The COVID-19 pandemic posed unprecedented challenges to health systems worldwide. The Government of Indonesia has allocated over US$14.9 billion for its COVID-19 health response from the start of the pandemic to August 2022. These funds enabled the expansion of a network of designated COVID-19 referral hospitals and laboratories as well as broad public risk communication. They were also used to provide incentives for health workers and free vaccines for children aged six and over and the entire adult population. A key consideration in global efforts to contain COVID-19 through vaccination relates to equity in vaccine outreach and prioritizing high-risk groups.
To support key aspects of Indonesia’s emergency response to the pandemic, World Bank swiftly approved an emergency US$250 million loan in May 2020, followed by an additional US$500 million loan in June 2021, as well as co-financing from AIIB, KfW, and DFAT, all of which amounts to an additional US$1 billion. In addition to improving hospital and health system readiness for COVID-19 response and strengthening public health laboratories, surveillance, and supply chain, the support was intended to facilitate effective public risk communication, vaccine demand and delivery, and maintain the provision of essential non-COVID health services
To document lessons from Indonesia’s public health risk communication interventions by assessing their effectiveness in improving knowledge and practice in infection prevention measures, generating equitable demand for vaccination, and reducing vaccine hesitancy. The findings from this study will inform the World Bank’s support to the Ministry of Health in understanding the challenges and best practices of Indonesia’s emergency response to the COVID-19 pandemic. The findings are crucial in improving the effective implementation of public health risk communication and emergency response at the national and sub-national levels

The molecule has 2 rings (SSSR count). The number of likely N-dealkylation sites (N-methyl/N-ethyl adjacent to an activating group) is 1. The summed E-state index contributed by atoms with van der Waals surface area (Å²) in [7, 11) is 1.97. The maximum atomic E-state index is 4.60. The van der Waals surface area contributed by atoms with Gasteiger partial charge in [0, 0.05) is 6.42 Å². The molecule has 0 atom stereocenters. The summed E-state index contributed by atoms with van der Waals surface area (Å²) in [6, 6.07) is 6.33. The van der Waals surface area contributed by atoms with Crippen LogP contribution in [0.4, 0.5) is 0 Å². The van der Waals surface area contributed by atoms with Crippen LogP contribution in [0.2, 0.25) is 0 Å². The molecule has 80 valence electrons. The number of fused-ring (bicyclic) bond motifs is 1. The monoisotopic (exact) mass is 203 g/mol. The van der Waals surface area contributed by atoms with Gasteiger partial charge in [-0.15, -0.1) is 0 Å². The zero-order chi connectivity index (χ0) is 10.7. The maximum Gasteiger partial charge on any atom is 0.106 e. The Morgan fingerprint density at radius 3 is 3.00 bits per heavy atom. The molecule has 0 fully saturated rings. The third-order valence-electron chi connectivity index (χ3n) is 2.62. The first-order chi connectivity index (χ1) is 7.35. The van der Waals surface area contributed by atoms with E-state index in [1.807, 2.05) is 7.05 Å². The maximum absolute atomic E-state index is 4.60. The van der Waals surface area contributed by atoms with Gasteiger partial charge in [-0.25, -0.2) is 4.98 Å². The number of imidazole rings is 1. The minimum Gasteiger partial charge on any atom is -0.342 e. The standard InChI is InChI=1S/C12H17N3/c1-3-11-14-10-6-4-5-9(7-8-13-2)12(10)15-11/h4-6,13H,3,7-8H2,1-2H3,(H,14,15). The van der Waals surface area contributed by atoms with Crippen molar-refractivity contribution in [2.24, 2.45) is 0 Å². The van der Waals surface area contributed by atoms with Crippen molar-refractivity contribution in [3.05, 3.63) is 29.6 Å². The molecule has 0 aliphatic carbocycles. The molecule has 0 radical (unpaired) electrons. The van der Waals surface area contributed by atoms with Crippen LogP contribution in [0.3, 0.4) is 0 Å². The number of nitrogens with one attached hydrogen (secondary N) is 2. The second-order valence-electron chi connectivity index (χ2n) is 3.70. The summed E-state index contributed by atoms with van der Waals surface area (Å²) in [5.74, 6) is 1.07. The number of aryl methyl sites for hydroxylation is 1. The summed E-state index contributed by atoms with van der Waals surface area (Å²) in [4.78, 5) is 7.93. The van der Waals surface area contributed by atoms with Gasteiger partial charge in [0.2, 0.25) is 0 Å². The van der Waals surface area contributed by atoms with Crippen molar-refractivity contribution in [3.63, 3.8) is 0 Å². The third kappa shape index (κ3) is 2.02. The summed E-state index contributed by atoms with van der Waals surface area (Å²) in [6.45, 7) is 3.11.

This study uses the following conceptual frameworks:
- Public health risk communication approaches on challenges, variations, and best practices regarding
- knowledge and practice on COVID-19 prevention,
- increasing demand for vaccinations and reducing vaccine hesitancy,
- different geographic areas, and
- multiple groups (based on gender, disability, residing in remote areas, etc.).
- Vaccination deployment strategies for priority groups and in different geographic areas and lessons learned for the future
- Key challenges and innovations in providing equitable access to COVID-19 testing
- Stakeholder maps in the national task force, which includes their roles, responsibilities, challenges, and enabling factors and lessons learned for future health.
The quantitative approach uses data from secondary sources to understand COVID-19 prevention behavior and vaccine hesitancy, which includes the High-Frequency Monitoring of COVID-19 Impacts survey (2020–2022), the COVID-19 National Task Force for Behavioral Change regarding Health Protocol Compliance Monitoring, Community Behavior Survey during the COVID-19 Pandemic from Statistics Indonesia, the sub-national COVID-19 task forces, the district health offices, and social media big data. Meanwhile, the qualitative approach uses primary qualitative data from ten districts collected through literature reviews, focus group discussions, and in-depth interviews using semi-structured guidelines.